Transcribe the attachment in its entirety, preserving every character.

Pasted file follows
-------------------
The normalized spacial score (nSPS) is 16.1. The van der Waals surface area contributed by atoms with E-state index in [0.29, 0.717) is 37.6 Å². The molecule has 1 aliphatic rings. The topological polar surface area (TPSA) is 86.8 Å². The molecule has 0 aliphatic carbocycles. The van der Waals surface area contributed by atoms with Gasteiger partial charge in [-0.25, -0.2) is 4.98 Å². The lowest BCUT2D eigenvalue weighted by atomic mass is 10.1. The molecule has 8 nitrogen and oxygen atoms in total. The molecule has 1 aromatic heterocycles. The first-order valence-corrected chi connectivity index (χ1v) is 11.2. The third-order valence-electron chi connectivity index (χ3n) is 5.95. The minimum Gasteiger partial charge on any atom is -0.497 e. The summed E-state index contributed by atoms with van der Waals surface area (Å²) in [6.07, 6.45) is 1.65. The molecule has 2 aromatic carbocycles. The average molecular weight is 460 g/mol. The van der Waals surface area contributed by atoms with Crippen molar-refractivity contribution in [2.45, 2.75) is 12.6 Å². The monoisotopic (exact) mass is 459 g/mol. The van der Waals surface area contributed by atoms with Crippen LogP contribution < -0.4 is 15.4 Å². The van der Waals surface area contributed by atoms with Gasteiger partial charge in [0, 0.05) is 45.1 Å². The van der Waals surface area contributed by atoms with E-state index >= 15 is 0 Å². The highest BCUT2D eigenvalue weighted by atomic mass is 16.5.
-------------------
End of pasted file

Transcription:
The normalized spacial score (nSPS) is 16.1. The van der Waals surface area contributed by atoms with E-state index in [0.29, 0.717) is 37.6 Å². The molecule has 1 aliphatic rings. The topological polar surface area (TPSA) is 86.8 Å². The molecule has 0 aliphatic carbocycles. The van der Waals surface area contributed by atoms with Gasteiger partial charge in [-0.25, -0.2) is 4.98 Å². The lowest BCUT2D eigenvalue weighted by atomic mass is 10.1. The molecule has 8 nitrogen and oxygen atoms in total. The molecule has 1 aromatic heterocycles. The first-order valence-corrected chi connectivity index (χ1v) is 11.2. The third-order valence-electron chi connectivity index (χ3n) is 5.95. The minimum Gasteiger partial charge on any atom is -0.497 e. The summed E-state index contributed by atoms with van der Waals surface area (Å²) in [6.07, 6.45) is 1.65. The molecule has 2 aromatic carbocycles. The average molecular weight is 460 g/mol. The van der Waals surface area contributed by atoms with Crippen molar-refractivity contribution in [2.45, 2.75) is 12.6 Å². The monoisotopic (exact) mass is 459 g/mol. The van der Waals surface area contributed by atoms with Crippen LogP contribution < -0.4 is 15.4 Å². The van der Waals surface area contributed by atoms with Gasteiger partial charge in [0, 0.05) is 45.1 Å². The van der Waals surface area contributed by atoms with E-state index >= 15 is 0 Å². The highest BCUT2D eigenvalue weighted by atomic mass is 16.5.